A life in line with your values
For the Tolonen family, the past autumn has been a time of change: the mother, Hilla, returned to work after her maternity and parental leave, and the father, Olli, took over from where she left off. Now it’s the father’s turn to enjoy staying at home with his son Lenni until he turns three.
Hilla’s work is one reason why the family decided to join the pilot. Hilla is a teacher and vice principal at Joutsenon Opisto and works with sustainable development themes on a daily basis. As a family, they were also interested in what their carbon footprint consists of.
Before the pilot, the family’s carbon footprint was 4.2 tons of CO2 per person per year. Their starting figure was among the lowest of the participating families and fell by about one per cent during the month-long pilot.
“We’ve already been paying attention to quite a lot of things. But you can always do more. We’d already made some major decisions before the pilot: it’s important for us to live in a very new house and that one parent is at home with our son. We don’t travel much either,” says Hilla.
“We also sold our second car just before starting the pilot. If we’d sold it during the pilot, that would have caused a large drop in our carbon footprint, but then our starting point would have been very different as well,” says Olli.
Moving downtown is reflected in the figures
The family has been living close to the centre of Lappeenranta for just over a year, and they now think carefully about whether they need to use the car to run errands. As Hilla works in Joutseno, a large part of the family’s motoring consists of her commute. The family were particularly looking forward to trying out an electric car.
“We got an electric car to test for about a day. I used it to drive to work, and then to Taipalsaari. Learning to use the automatic transmission was the biggest challenge,” says Hilla, laughing.
“It was nice to try the electric car. I also looked into whether our own car could be converted to run on ethanol, but we would have to replace so many parts in our old car that the benefits would have ended up being quite small after taking the material footprint into account. We also wondered whether we could replace our current car with an electric car. We’ve already asked about prices, but haven’t made a final decision yet,” says Olli.
The family’s other experiments related, in one way or another, to food or basic daily tasks.
“I read a lot about vegetarian food and diets beforehand. I decided to try it out and go vegetarian for two weeks. Changing from a meat- to a plant-based diet in one go was too drastic a change. It needs to be done gradually. We now eat vegetarian food once or twice a week. We could increase this gradually, and look for more suitable protein sources to include in our diet.
We also paid attention to our water consumption. I now take shorter showers, and we don’t use a great deal of water. You can save quite a lot of money and energy by paying attention to how much water you use and whether it’s hot or cold. The direct savings can add up to a couple of hundred euros a year,” says Olli.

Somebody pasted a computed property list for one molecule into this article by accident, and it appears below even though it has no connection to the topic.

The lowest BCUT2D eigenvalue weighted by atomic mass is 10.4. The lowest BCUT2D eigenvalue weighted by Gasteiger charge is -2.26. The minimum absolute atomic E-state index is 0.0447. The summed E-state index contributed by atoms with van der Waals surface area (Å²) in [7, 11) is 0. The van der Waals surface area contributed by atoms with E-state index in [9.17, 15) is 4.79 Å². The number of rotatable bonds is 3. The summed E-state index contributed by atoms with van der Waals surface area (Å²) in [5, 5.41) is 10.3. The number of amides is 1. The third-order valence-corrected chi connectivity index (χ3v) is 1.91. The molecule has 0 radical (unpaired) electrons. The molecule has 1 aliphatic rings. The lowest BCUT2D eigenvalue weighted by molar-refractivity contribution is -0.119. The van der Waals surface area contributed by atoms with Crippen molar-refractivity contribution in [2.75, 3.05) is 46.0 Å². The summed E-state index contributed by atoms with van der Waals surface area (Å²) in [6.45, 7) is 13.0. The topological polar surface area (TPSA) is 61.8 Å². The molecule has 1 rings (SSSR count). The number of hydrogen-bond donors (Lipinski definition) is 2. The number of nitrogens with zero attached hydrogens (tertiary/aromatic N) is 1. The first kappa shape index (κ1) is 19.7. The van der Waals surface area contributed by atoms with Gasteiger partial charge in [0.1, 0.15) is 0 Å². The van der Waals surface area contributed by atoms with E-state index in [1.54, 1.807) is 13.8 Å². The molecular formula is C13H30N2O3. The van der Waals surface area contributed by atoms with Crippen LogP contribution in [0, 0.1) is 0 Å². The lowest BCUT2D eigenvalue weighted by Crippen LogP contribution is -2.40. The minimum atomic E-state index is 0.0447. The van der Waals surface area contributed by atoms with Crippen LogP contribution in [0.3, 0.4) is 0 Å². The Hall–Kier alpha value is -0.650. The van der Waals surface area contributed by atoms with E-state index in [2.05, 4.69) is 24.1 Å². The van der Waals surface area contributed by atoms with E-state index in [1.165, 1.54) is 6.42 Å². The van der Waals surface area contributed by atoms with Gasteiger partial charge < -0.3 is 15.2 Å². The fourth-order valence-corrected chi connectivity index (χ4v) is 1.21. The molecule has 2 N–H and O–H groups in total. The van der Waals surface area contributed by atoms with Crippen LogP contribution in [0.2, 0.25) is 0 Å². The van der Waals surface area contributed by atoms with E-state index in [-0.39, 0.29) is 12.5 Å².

“I took one of the Martha Organisation’s cooking courses. It was a fun event, and it was interesting to try out a variety of new recipes. You also got some good recipes to take home. However, the content of the course could have been planned a bit better. The course was targeted at families taking part in the pilot, so it was nice to share experiences and thoughts with the others.
Nowadays, I feel a bit ashamed if I buy a lot of packets of minced beef at the supermarket. It’s a feeling that only started this autumn. Is it so that, when something keeps playing on your conscience, you’re seeking change?” wonders Hilla.
Everyone can make a difference
During the interview, Hilla and Olli entered into a deep discussion about how individual people can promote sustainable development via their own actions. Environmental issues are important to them both, and recycling goes without saying, but money speaks both for and against. Could money be the key to sustainability? Olli mentions investing as an option.
“You can always invest in companies that produce products and services in line with sustainable development. Of course, it’s a much longer road that steering companies towards sustainable products directly through demand.
But something that you can genuinely influence is a change of mindset. You can have a lot of impact on the economy: for example, Finland has a workable bottle deposit system, because people will suffer financial losses if bottles and cans are not recycled.”
“During the pilot, I came to understand that you have to pay more for some things if you want to choose the ecological option,” says Hilla.
In the run up to Christmas, the pilot has also encouraged the family to favour non-material gifts. Hilla has passed this message on to her friends and family, too.
“I’ve long been thinking that we shouldn’t teach traditional gift-giving culture to our child. I now had the courage to tell godparents and relatives that, instead of things, they could maybe give my son some of their time. I wondered how they would take it, but to my delight everyone welcomed the idea.”
In Hilla’s opinion, the pilot’s greatest benefit was creating awareness about things and putting them into words. Thinking about sustainable development in their own actions has become part of their daily life.
“The pilot convinced us that we’re involved in something really important. Making it easier to test these things could help recruit people for whom sustainability is not so close to the heart.”